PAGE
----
Feeds

Digital Spy struggles to pin down tainted ad infection

Mystery malware assaults online gossips

Protecting against web application threats using SSL

Updated UK celebrity gossip website Digital Spy has apologised after serving up banner ads laced with malware earlier this week.

Digital Spy site specialises in news about celebs and reality TV programmes, in particular Big Brother, in great (perhaps unhealthy) detail. Whatever you might make of that it's a winning formula that has made Digital Spy a high-traffic website.

News of the malware infected surfaced through numerous posts on Digital Spy's forums. In response to our request for comment, Digital Spy offered a statement confirming the attack and pledging to revamp its procedures.

We can confirm that over the weekend it appears that Digital Spy was attacked by one or more ads containing some form of malware.

As a result of actions taken by our advertising operations team, we are confident that Digital Spy is malware-free and a safe site to use. We think that the attack happened through a practice known as chain buying, where inventory bought on our site is then re-sold to another provider, and possibly then others, making it progressively harder to verify the integrity of creative. We have made it very clear to our advertising partners that we do not find this practice being used as an attack vector in any way acceptable.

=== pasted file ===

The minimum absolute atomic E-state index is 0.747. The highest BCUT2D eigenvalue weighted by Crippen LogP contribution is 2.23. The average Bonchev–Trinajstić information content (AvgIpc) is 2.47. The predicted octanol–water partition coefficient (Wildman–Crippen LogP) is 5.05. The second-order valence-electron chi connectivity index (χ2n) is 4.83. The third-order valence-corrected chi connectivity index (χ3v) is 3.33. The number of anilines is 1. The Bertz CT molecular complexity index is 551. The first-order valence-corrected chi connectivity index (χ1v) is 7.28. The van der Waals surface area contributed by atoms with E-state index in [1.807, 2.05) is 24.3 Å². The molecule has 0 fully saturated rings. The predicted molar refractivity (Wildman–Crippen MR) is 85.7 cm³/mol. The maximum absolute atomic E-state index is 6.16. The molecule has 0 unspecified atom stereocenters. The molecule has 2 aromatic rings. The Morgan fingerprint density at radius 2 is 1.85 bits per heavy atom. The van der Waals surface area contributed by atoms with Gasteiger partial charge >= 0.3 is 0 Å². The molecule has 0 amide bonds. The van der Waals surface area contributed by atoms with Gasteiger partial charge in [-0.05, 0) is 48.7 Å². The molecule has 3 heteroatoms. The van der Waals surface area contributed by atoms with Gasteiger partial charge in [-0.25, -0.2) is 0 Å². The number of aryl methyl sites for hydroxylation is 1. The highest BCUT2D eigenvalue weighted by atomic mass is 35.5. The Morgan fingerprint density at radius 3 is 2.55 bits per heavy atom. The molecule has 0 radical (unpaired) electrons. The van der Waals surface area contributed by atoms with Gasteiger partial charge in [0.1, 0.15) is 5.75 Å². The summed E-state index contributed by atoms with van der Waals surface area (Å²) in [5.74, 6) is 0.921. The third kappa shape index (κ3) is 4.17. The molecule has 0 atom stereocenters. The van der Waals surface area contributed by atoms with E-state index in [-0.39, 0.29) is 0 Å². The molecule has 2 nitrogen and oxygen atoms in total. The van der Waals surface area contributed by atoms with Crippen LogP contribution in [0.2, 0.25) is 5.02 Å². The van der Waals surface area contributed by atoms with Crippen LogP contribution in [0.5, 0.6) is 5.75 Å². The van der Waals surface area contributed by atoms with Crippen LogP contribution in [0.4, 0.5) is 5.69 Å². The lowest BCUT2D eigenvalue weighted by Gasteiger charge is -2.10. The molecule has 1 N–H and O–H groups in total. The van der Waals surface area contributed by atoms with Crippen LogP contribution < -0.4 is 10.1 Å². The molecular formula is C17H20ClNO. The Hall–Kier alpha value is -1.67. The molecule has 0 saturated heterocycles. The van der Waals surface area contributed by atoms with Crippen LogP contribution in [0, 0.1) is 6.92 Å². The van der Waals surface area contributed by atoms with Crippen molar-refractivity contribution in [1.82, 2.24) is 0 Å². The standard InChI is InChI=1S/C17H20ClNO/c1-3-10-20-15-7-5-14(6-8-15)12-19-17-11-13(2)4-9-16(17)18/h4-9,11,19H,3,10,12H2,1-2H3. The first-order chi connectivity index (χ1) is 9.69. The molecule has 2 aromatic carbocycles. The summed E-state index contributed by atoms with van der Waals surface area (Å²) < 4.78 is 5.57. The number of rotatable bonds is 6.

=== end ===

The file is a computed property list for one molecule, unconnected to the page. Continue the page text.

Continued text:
We have also changed, with immediate effect, our procedures when it comes to detecting a problem or receiving reports from our users of an issue.

What we would like to say is that we're really sorry for the inconvenience and worry this has caused to some of our readers. We're very disappointed that this happened and are changing the way we work both internally and with our partners to ensure we are less vulnerable to attack and that we deal with these incidents much faster.

We alerted Digital Spy's ad team about the reported infection via a web-feedback form on Monday, alongside a request for comment on the apparent issue.

Hit and run

Confirming the banner ads are laced with malware is tricky in cases where, as in the Digital Spy example, an "occasional" third party ad is probably behind the problem. We passed on links to Digital Spy forum postings to UK-based security firm Sophos for evaluation.

Paul Baccas, senior threat researcher at Sophos, was not able to confirm anything but highlighted circumstantial evidence that ads served through the site contained malicious scripts.

"It looks like they have cleaned up and so cannot definitely confirm anything," Baccas told El Reg.

"The PDF linked to by mtwns DOT net is malicious and I will attempt to write some detection. The blueadvertise DOT com looks to be a GPT (Get Paid To) advertise site and they are notoriously dodgy," he added.

Graham Cluley, senior technology consultant at Sophos, criticised Digital Spy's handling of the incident and agreed with Reg readers that Digital Spy ought to have disabled banner ads while its investigated reports that they might be tainted with malware.